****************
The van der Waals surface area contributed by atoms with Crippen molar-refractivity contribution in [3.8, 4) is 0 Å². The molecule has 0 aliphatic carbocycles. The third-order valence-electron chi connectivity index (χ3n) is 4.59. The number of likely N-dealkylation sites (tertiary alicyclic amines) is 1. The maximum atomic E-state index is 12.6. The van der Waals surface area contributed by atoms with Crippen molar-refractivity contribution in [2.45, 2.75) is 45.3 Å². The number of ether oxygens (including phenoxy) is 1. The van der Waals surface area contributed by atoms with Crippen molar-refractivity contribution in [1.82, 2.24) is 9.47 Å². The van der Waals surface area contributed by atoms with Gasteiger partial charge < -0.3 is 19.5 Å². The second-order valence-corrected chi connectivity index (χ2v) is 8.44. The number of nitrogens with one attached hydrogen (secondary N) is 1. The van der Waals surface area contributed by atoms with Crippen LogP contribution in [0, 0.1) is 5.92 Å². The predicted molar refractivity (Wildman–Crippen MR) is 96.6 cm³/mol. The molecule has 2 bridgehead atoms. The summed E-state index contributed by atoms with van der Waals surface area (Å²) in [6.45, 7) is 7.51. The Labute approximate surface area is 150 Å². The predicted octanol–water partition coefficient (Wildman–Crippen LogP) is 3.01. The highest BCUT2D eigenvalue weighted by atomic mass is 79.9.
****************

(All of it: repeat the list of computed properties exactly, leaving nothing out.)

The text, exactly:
The van der Waals surface area contributed by atoms with Crippen molar-refractivity contribution in [3.8, 4) is 0 Å². The molecule has 0 aliphatic carbocycles. The third-order valence-electron chi connectivity index (χ3n) is 4.59. The number of likely N-dealkylation sites (tertiary alicyclic amines) is 1. The maximum atomic E-state index is 12.6. The van der Waals surface area contributed by atoms with Crippen molar-refractivity contribution in [2.45, 2.75) is 45.3 Å². The number of ether oxygens (including phenoxy) is 1. The van der Waals surface area contributed by atoms with Crippen molar-refractivity contribution in [1.82, 2.24) is 9.47 Å². The van der Waals surface area contributed by atoms with Gasteiger partial charge < -0.3 is 19.5 Å². The second-order valence-corrected chi connectivity index (χ2v) is 8.44. The number of nitrogens with one attached hydrogen (secondary N) is 1. The van der Waals surface area contributed by atoms with Crippen LogP contribution in [0, 0.1) is 5.92 Å². The predicted molar refractivity (Wildman–Crippen MR) is 96.6 cm³/mol. The molecule has 2 bridgehead atoms. The summed E-state index contributed by atoms with van der Waals surface area (Å²) in [6.45, 7) is 7.51. The Labute approximate surface area is 150 Å². The predicted octanol–water partition coefficient (Wildman–Crippen LogP) is 3.01. The highest BCUT2D eigenvalue weighted by atomic mass is 79.9.